Isserlis, Levin: Beethoven - Complete Cello Sonatas (24/96 FLAC)
Isserlis, Levin: Beethoven – Complete Cello Sonatas (24/96 FLAC)

Composer: Ludwig van Beethoven
Performer: Steven Isserlis, Robert Levin
Audio CD
Number of Discs: 2
Format: FLAC (tracks)
Label: Hyperion
Size: 2.72 GB
Recovery: +3%
Scan: yes

CD 01
Cello Sonata No. 1 in F major Op 5 No 1
01. Movement 1a: Adagio sostenuto –
02. Movement 1b: Allegro
03. Movement 2: Allegro vivace

Cello Sonata No. 2 in G minor Op 5 No 2
04. Adagio sostenuto ed espressivo
05. Allegro molto più tosto presto
06. Rondo: Allegro

Cello Sonata No. 3 in A major Op 69
07. Allegro, ma non tanto
08. Scherzo: Allegro molto
09. Adagio cantabile –
10. Allegro vivace

CD 02
Cello Sonata No. 4 in C major Op 102 No 1
01. Andante –
02. Allegro vivace
03. Adagio – Tempo d’andante –
04. Allegro vivace

Cello Sonata No. 5 in D major Op 102 No 2
05. Allegro con brio
06. Adagio con molto sentimento d’affetto
07. Allegro – Allegro fugato

08. Variations in G major on ‘See the conqu’ring hero comes’ from Handel’s Judas Maccabaeus WoO45
09. Variations in F major on ‘Ein Mädchen oder Weibchen’ from Mozart’s Die Zauberflöte Op 66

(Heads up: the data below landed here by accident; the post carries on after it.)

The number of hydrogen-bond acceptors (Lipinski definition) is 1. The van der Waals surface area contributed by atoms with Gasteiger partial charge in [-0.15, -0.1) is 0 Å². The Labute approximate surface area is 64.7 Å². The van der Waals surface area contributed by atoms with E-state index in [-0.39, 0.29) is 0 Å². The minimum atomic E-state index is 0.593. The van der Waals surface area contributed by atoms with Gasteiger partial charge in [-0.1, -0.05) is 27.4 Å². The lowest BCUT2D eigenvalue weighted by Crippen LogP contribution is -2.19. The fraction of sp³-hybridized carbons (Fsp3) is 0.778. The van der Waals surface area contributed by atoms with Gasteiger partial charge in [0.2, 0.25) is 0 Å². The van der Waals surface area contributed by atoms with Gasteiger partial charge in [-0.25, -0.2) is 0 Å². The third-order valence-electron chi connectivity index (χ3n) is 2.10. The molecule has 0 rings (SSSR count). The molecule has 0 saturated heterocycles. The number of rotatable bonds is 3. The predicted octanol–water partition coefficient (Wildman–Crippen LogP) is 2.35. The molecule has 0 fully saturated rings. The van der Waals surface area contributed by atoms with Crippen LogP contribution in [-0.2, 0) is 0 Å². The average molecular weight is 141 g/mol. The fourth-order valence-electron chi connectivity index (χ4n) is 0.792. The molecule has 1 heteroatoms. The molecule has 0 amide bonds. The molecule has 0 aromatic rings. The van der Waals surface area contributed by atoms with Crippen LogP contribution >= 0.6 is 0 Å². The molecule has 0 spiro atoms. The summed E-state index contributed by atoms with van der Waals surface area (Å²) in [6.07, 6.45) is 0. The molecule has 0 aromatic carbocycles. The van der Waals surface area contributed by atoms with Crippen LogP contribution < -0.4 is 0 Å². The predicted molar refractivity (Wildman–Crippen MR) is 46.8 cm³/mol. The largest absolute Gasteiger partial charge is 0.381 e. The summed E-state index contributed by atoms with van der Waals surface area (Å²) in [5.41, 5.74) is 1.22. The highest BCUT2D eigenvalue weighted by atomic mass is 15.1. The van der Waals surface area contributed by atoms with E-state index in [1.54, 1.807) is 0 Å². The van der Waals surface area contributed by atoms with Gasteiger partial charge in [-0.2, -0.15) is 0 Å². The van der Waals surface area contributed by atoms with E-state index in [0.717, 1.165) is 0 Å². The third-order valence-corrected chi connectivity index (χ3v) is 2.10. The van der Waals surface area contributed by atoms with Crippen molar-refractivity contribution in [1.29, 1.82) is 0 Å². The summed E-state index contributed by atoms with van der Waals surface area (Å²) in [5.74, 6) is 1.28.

10. Variations in E flat major on ‘Bei Männern, welche Liebe fühlen’ from Mozart’s Die Zauberflöte WoO46

Horn Sonata in F major Op 17
arranged for cello and piano
11. Allegro moderato
12. Poco adagio, quasi andante
13. Rondo: Allegro moderato

Recorded in Henry Wood Hall, London, on 14–18 December 2012

‘Isserlis’s playing always has spirit to spare. But the fortepiano ensures an even fresher sense of discovery to his cello odyssey’ (The Guardian)

In this new chamber recording, Steven Isserlis together with his regular collaborator, fortepianist Robert Levin, presents a magisterial and long-awaited compendium of Beethoven’s complete works for cello and piano, including Beethoven’s arrangement of his Op 17 Horn Sonata. The use of the fortepiano opens up a wealth of sonic possibilities for these works.

The five Cello Sonatas span Beethoven’s compositional epochs and comprise the most important cycle of cello sonatas in the entire repertoire. Isserlis writes that the composer ‘transforms himself from confident virtuoso to supreme master of classical form, and then beyond that to a mystic exploring strange new worlds of unearthly beauty—a wondrous transfiguration’.

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